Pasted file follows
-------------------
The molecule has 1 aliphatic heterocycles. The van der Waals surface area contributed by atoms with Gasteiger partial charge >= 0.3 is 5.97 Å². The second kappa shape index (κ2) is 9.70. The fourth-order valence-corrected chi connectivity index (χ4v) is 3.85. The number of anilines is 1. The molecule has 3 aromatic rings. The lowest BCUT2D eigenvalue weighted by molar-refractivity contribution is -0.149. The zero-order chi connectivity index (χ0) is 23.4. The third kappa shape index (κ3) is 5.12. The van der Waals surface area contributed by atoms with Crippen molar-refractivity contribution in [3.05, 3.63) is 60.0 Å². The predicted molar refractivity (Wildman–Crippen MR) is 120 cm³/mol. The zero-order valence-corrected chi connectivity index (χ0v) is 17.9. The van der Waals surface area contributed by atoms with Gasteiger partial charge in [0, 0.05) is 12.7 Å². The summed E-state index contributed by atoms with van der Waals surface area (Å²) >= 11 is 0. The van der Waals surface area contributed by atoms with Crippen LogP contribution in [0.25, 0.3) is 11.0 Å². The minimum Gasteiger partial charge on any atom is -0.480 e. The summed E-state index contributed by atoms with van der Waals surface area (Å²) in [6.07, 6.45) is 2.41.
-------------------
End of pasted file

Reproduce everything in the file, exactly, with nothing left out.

The molecule has 1 aliphatic heterocycles. The van der Waals surface area contributed by atoms with Gasteiger partial charge >= 0.3 is 5.97 Å². The second kappa shape index (κ2) is 9.70. The fourth-order valence-corrected chi connectivity index (χ4v) is 3.85. The number of anilines is 1. The molecule has 3 aromatic rings. The lowest BCUT2D eigenvalue weighted by molar-refractivity contribution is -0.149. The zero-order chi connectivity index (χ0) is 23.4. The third kappa shape index (κ3) is 5.12. The van der Waals surface area contributed by atoms with Crippen molar-refractivity contribution in [3.05, 3.63) is 60.0 Å². The predicted molar refractivity (Wildman–Crippen MR) is 120 cm³/mol. The zero-order valence-corrected chi connectivity index (χ0v) is 17.9. The van der Waals surface area contributed by atoms with Gasteiger partial charge in [0, 0.05) is 12.7 Å². The summed E-state index contributed by atoms with van der Waals surface area (Å²) >= 11 is 0. The van der Waals surface area contributed by atoms with Crippen LogP contribution in [0.25, 0.3) is 11.0 Å². The minimum Gasteiger partial charge on any atom is -0.480 e. The summed E-state index contributed by atoms with van der Waals surface area (Å²) in [6.07, 6.45) is 2.41.